“Everybody goes around with their phones. Most of us end up with our own silent films. This genre, for me, is very much mainstream.”
Thus said Martin Macalintal, audiovisual attaché from the French Embassy in the Philippines, on whether or not silent films are still capable of making a comeback or becoming part of the mainstream consciousness in the age of digital technology.
“The difference now is where you watch the content—either on your phone or on a widescreen,” explained Macalintal during a media gathering to launch the 15th edition of the International Silent Film Festival Manila (ISFFM), which is ongoing until Dec. 3.
The ISFFM will feature six classic silent films from France, Germany, Italy, Japan, Spain and the United Kingdom, as well as nine locally produced short films, all accompanied by original musical scores from local bands and musicians.
The 15th edition is presented by the Japan Foundation, Manila; the Embassy of Italy with the Philippine Italian Association; Instituto Cervantes; British Council in the Philippines; Goethe-Institut Philippinen; the Embassy of France; and the Film Development Council of the Philippines (FDCP). The program is screened online via the FDCP channel (fdcpchannel.ph/isffm2021).
This year’s theme is “reimagining the past with the present,” reported FDCP chair Liza Diño.
“We want to make sure that silent films will not only make a comeback, but will also remain part of world cinema,” she pointed out.
Ben Suzuki, director of the Japan Foundation, Manila, agreed. He emphasized the importance of continuing the ISFFM, which is the oldest silent film festival in Southeast Asia. In fact, Suzuki’s team hosted the invitational opening ceremony held on Wednesday at the newly renovated Manila Metropolitan Theater, considered Manila’s architectural Art Deco gem built in the midst of the Philippine “Silent era.”
“After passing through a long, dark tunnel as we fought COVID-19, we are now about to enter the next stage of new normal,” said Suzuki. “We believe that the hybrid format will reignite the interest in the Philippines for creative gatherings.”
Suzuki said Japan brought “one of its most important silent films,” titled “Orochi” (Serpent), a 1925 action film by Futagawa Buntarō, with live scoring by the Munimuni band.
“It features the best sword fighting in the history of Japanese cinema. It brought a revolutionary change in the genre,” he beamed.
Instituto Cervantes yesterday screened José Buchs’ 1922 film “Carceleras,” which was followed by a first panel discussion on “How to Watch a Silent Movie,” featuring speakers from Spain, Italy and Japan. The Philippine-Italian Association concluded the day with a screening of the Giulio Antamoro’s “Pinocchio” (1911).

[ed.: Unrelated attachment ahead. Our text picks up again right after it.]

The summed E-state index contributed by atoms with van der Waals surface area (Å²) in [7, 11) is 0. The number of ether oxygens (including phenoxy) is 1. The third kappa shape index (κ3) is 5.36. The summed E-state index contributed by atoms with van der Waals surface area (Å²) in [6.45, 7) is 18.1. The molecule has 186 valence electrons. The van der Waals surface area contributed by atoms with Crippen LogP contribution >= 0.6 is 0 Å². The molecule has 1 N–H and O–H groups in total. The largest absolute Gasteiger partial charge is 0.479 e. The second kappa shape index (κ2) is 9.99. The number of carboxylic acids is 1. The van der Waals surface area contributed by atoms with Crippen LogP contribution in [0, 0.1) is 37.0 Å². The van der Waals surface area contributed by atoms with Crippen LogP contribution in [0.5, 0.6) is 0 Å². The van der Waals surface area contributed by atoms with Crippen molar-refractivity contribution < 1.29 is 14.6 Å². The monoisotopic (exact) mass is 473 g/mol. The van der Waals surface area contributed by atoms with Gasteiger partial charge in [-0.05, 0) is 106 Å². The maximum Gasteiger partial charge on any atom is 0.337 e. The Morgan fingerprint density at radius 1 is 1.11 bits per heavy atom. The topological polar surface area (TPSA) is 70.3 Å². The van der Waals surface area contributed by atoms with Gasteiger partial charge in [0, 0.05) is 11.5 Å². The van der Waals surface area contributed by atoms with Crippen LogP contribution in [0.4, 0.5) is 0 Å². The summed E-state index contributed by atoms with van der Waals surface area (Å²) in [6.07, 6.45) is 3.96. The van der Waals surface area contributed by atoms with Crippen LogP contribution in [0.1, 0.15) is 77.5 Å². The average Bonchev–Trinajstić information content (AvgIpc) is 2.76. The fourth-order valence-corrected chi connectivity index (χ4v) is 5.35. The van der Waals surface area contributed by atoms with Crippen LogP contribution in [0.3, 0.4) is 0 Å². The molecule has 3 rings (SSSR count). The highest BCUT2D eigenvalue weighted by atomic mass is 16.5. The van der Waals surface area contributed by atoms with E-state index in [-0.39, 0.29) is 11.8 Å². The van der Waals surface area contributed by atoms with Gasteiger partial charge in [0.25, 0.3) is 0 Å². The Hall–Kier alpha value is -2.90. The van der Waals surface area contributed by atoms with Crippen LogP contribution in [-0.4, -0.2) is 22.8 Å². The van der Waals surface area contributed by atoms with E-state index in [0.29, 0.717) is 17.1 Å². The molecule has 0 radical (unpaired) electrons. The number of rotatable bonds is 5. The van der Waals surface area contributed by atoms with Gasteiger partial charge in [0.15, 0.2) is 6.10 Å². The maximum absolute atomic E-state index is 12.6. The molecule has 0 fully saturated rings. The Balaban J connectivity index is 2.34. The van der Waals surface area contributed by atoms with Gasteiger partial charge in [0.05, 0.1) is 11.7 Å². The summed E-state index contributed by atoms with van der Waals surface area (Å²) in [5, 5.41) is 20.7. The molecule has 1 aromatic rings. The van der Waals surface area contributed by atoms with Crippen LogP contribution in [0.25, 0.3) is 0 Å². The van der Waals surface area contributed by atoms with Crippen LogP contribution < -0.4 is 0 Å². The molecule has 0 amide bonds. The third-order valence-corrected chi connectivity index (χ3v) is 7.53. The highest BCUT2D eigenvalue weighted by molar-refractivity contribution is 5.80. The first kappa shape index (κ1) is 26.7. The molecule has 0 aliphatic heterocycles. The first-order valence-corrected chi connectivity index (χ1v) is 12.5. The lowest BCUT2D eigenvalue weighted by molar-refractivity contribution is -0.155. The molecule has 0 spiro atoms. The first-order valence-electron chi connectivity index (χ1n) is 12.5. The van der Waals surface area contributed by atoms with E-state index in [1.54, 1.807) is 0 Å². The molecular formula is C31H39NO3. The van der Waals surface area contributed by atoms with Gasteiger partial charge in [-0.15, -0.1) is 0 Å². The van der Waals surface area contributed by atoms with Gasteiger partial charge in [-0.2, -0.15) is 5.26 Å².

Connected to PH identity
“Filipinos love cinema not just for entertainment but also for history. In many aspects, cinema is very much connected to the identity of the Philippines as a nation,” said Javier Galván, director of Instituto Cervantes. “We are very happy to be part of this movement. For me, the love for silent films is a form of brotherhood in culture.”
Today, the British Council in the Philippines will screen “Dr. Wise on Influenza” (1919). Goethe-Institut Philippinen concludes the day with the screening of Paul Leni and Leo Birinski’s “Das Wachsfigurenkabinett” (The Waxworks, 1924).
On Nov. 27, the Embassy of France, led by Macalintal, will screen “The Foreman.” This is followed by another screening of Buntarō’s “Orochi,” hosted by the Japan Foundation, Manila.
From Nov. 28 to 30, all films will be available “on-demand” on the FDCP channel. Meanwhile, Dec. 1 to 3 will be dedicated to the screening of the nine short films produced with the very first edition of FDCP’s Mit Out Sound International Silent Film Competition.
The following are the nine silent short film entries: Sari Katharyn’s “Ang Tatlong Hambog,” EJ Gagui and Marienel Calma’s “Ing Tianak,” Vahn Leinard C. Pascual’s “Alingasngas Ng Mga Kuliglig,” Racquel De Guzman Morilla’s “Ang Pagsuyo sa Paru-Paro ng Gabi,” Gabriela Serrano’s “Dikit,” Kate Torralba and Jopie Sanchez’s “Ha-Ha-Hambog,” Hector Barretto Calma’s “I Need More Than Tofu and Other Vegetables,” Nikolas Red’s “Putol” (The Cut), and Jose Carlos Soliongco’s “Ang Pagdadalaga ng Dalagang Bukid.” The ISFFM 2021 will culminate with a closing night ceremony, and the awarding for the best productions of the Mit Out Sound competition. INQ
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